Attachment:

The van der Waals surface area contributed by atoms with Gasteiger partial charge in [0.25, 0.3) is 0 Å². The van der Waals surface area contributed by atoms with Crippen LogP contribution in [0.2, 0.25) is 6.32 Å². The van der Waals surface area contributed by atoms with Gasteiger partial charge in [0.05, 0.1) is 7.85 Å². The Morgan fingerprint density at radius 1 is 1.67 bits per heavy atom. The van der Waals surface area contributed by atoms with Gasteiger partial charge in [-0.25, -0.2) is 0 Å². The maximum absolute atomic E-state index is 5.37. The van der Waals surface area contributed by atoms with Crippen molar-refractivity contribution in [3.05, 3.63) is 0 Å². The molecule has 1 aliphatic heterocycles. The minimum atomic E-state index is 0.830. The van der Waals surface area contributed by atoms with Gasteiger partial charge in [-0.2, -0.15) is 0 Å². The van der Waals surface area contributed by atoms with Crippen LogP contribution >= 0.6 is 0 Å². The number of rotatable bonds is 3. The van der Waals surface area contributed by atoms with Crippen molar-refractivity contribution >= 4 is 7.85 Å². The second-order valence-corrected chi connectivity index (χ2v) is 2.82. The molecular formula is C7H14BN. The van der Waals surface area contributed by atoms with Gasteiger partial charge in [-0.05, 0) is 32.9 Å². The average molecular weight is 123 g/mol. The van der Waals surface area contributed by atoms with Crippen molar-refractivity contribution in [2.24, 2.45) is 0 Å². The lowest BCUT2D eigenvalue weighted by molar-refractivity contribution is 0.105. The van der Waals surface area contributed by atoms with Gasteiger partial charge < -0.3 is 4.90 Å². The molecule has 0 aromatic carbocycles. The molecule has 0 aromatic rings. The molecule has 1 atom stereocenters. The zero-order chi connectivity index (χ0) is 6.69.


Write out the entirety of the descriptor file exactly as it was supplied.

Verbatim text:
The van der Waals surface area contributed by atoms with Gasteiger partial charge in [0.25, 0.3) is 0 Å². The van der Waals surface area contributed by atoms with Crippen LogP contribution in [0.2, 0.25) is 6.32 Å². The van der Waals surface area contributed by atoms with Gasteiger partial charge in [0.05, 0.1) is 7.85 Å². The Morgan fingerprint density at radius 1 is 1.67 bits per heavy atom. The van der Waals surface area contributed by atoms with Gasteiger partial charge in [-0.25, -0.2) is 0 Å². The maximum absolute atomic E-state index is 5.37. The van der Waals surface area contributed by atoms with Crippen molar-refractivity contribution in [3.05, 3.63) is 0 Å². The molecule has 1 aliphatic heterocycles. The minimum atomic E-state index is 0.830. The van der Waals surface area contributed by atoms with Gasteiger partial charge in [-0.2, -0.15) is 0 Å². The van der Waals surface area contributed by atoms with Crippen LogP contribution >= 0.6 is 0 Å². The number of rotatable bonds is 3. The van der Waals surface area contributed by atoms with Crippen molar-refractivity contribution >= 4 is 7.85 Å². The second-order valence-corrected chi connectivity index (χ2v) is 2.82. The molecular formula is C7H14BN. The van der Waals surface area contributed by atoms with Gasteiger partial charge in [-0.05, 0) is 32.9 Å². The average molecular weight is 123 g/mol. The van der Waals surface area contributed by atoms with Crippen molar-refractivity contribution in [2.24, 2.45) is 0 Å². The lowest BCUT2D eigenvalue weighted by molar-refractivity contribution is 0.105. The van der Waals surface area contributed by atoms with Gasteiger partial charge < -0.3 is 4.90 Å². The molecule has 0 aromatic carbocycles. The molecule has 0 aromatic rings. The molecule has 1 atom stereocenters. The zero-order chi connectivity index (χ0) is 6.69.